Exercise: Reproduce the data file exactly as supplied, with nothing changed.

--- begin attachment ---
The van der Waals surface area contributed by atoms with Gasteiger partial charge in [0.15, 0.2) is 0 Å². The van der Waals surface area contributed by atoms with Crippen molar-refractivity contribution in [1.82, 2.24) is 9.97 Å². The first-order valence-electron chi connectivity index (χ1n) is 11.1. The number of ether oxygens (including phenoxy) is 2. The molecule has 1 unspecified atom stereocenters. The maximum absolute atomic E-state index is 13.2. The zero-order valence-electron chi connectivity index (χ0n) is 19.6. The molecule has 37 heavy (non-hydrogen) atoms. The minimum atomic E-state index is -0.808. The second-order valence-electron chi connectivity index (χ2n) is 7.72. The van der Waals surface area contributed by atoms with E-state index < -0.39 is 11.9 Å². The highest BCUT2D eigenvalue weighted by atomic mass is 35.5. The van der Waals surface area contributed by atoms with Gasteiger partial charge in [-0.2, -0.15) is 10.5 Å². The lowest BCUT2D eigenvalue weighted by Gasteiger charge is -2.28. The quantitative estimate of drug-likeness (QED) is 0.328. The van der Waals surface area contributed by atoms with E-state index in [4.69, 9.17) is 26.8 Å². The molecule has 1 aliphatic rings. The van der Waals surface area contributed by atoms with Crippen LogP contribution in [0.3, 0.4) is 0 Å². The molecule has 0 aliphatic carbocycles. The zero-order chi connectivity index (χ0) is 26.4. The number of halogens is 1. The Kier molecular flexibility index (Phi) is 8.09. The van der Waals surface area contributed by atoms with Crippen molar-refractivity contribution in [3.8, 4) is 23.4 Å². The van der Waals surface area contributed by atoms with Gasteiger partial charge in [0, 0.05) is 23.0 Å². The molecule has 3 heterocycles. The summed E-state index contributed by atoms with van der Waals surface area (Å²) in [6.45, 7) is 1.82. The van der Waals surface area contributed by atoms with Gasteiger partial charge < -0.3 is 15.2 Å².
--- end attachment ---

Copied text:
The van der Waals surface area contributed by atoms with Gasteiger partial charge in [0.15, 0.2) is 0 Å². The van der Waals surface area contributed by atoms with Crippen molar-refractivity contribution in [1.82, 2.24) is 9.97 Å². The first-order valence-electron chi connectivity index (χ1n) is 11.1. The number of ether oxygens (including phenoxy) is 2. The molecule has 1 unspecified atom stereocenters. The maximum absolute atomic E-state index is 13.2. The zero-order valence-electron chi connectivity index (χ0n) is 19.6. The molecule has 37 heavy (non-hydrogen) atoms. The minimum atomic E-state index is -0.808. The second-order valence-electron chi connectivity index (χ2n) is 7.72. The van der Waals surface area contributed by atoms with E-state index < -0.39 is 11.9 Å². The highest BCUT2D eigenvalue weighted by atomic mass is 35.5. The van der Waals surface area contributed by atoms with Gasteiger partial charge in [-0.2, -0.15) is 10.5 Å². The lowest BCUT2D eigenvalue weighted by Gasteiger charge is -2.28. The quantitative estimate of drug-likeness (QED) is 0.328. The van der Waals surface area contributed by atoms with E-state index in [4.69, 9.17) is 26.8 Å². The molecule has 1 aliphatic rings. The van der Waals surface area contributed by atoms with Crippen LogP contribution in [0.3, 0.4) is 0 Å². The molecule has 0 aliphatic carbocycles. The zero-order chi connectivity index (χ0) is 26.4. The number of halogens is 1. The Kier molecular flexibility index (Phi) is 8.09. The van der Waals surface area contributed by atoms with Crippen molar-refractivity contribution in [3.8, 4) is 23.4 Å². The van der Waals surface area contributed by atoms with Gasteiger partial charge in [0, 0.05) is 23.0 Å². The molecule has 3 heterocycles. The summed E-state index contributed by atoms with van der Waals surface area (Å²) in [6.45, 7) is 1.82. The van der Waals surface area contributed by atoms with Gasteiger partial charge < -0.3 is 15.2 Å².